This application is the U.S. National Stage under 35 USC 371 of PCT Application PCT/IB2011/000578. This application claims foreign priority, according to 35 USC 119(a)-(d), of European Patent Office application No. 10003330.7 filed on Mar. 29, 2010.
BACKGROUND OF THE INVENTION
 1. Field of the Invention
 The present invention relates to a high-throughput sensorized bioreactor for the application of hydrodynamic pressure and shear stress on cell cultures, tissue constructs or tissues of the type pointed out in the preamble of claim 1.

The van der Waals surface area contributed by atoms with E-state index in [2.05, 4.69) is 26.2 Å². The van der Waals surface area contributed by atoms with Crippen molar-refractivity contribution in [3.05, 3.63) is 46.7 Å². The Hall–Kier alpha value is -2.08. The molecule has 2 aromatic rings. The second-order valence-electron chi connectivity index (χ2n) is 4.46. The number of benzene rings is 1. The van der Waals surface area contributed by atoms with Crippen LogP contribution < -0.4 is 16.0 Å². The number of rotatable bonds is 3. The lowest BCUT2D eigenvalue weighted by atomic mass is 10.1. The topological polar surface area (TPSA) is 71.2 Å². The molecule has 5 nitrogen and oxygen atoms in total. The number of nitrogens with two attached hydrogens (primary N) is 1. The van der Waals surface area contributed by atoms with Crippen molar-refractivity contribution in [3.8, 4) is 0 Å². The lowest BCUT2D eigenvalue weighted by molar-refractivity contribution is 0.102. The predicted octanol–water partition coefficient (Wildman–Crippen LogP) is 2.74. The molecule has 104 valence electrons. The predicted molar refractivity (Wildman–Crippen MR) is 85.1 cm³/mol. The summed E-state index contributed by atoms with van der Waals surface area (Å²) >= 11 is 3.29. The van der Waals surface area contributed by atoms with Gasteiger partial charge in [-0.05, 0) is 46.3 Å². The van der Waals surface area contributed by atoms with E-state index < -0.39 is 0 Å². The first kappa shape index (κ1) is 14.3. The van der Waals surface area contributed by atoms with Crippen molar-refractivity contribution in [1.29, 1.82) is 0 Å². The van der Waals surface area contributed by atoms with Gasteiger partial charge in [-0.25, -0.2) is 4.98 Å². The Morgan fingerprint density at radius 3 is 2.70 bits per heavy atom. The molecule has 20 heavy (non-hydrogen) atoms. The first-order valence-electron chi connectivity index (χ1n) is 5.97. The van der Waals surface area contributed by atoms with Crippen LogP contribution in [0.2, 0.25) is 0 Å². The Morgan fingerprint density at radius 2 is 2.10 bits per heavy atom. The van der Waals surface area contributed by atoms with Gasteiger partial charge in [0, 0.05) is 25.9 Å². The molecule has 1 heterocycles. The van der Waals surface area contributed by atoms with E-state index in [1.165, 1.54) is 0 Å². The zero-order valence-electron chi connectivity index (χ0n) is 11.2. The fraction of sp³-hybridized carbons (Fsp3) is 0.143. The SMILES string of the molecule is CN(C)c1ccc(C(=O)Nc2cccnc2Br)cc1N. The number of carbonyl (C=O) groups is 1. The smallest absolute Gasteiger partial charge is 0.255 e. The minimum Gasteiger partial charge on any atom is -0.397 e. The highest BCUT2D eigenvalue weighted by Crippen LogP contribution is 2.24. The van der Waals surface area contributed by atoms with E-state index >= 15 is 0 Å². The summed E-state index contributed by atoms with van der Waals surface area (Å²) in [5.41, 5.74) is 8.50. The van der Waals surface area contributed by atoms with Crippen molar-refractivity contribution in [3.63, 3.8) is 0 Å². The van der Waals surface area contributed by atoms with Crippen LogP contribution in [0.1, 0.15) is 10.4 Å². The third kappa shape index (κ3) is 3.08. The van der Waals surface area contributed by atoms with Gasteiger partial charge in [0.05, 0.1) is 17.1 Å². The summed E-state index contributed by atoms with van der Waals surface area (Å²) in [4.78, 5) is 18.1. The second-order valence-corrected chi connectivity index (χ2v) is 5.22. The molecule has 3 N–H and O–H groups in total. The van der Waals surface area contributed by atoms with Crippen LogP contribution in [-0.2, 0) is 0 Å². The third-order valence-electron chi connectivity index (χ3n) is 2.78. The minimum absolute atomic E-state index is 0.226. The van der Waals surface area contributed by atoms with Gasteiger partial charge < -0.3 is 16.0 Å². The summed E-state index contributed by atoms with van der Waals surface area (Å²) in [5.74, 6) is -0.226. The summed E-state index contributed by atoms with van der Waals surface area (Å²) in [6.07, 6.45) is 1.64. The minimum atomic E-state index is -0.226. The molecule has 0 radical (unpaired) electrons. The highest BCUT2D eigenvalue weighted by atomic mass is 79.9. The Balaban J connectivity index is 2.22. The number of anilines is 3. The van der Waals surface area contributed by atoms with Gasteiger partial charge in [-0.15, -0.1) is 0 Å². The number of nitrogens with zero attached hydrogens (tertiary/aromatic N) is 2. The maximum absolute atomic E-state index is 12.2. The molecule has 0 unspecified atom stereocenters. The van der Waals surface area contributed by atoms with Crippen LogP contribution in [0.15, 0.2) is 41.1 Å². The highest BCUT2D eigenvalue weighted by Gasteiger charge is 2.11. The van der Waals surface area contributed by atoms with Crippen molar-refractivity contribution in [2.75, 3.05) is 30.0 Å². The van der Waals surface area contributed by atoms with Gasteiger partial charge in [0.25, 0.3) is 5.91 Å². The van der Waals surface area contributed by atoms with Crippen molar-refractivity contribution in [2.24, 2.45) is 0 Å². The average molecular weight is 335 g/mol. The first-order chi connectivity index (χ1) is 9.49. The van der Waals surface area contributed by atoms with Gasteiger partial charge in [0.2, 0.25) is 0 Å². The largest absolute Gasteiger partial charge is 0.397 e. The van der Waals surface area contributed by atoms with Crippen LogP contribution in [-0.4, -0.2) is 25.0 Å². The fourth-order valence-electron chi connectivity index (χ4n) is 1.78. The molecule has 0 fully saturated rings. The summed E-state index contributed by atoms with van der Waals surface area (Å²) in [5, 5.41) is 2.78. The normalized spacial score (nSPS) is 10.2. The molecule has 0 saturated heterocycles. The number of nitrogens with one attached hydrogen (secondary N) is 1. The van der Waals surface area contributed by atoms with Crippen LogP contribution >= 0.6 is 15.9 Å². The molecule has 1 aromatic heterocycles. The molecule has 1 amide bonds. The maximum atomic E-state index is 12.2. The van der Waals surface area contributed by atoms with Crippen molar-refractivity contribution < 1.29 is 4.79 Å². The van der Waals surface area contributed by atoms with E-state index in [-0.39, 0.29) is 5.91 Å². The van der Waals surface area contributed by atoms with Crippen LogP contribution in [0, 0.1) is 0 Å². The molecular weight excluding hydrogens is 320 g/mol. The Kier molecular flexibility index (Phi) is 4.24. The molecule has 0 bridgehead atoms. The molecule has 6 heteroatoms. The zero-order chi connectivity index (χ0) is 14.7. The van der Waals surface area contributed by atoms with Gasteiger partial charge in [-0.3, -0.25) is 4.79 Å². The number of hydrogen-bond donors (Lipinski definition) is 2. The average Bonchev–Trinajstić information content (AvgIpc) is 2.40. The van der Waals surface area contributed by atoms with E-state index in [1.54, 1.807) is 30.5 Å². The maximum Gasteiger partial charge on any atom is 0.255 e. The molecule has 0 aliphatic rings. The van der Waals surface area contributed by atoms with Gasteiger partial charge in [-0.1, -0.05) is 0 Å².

In particular, it relates to a high-throughput sensorized bioreactor that can be placed in series and in parallel to other similar devices, through which cell cultures of one or more types are subjected to mechanical stimuli such as hydrodynamic pressure and shear stress, thereby simulating the physiological or pathological conditions present inside an organism.
 2. Brief Description of the Prior Art
 The applications of this bioreactor fall within the sector of Tissue Engineering, and are aimed to promote cell proliferation and differentiation for the development of functional biological constructs.
 All tissues or biological systems are subjected to physical and chemical stimuli during their development and normal activity, and these determine their physiopathological state and affect their normal function.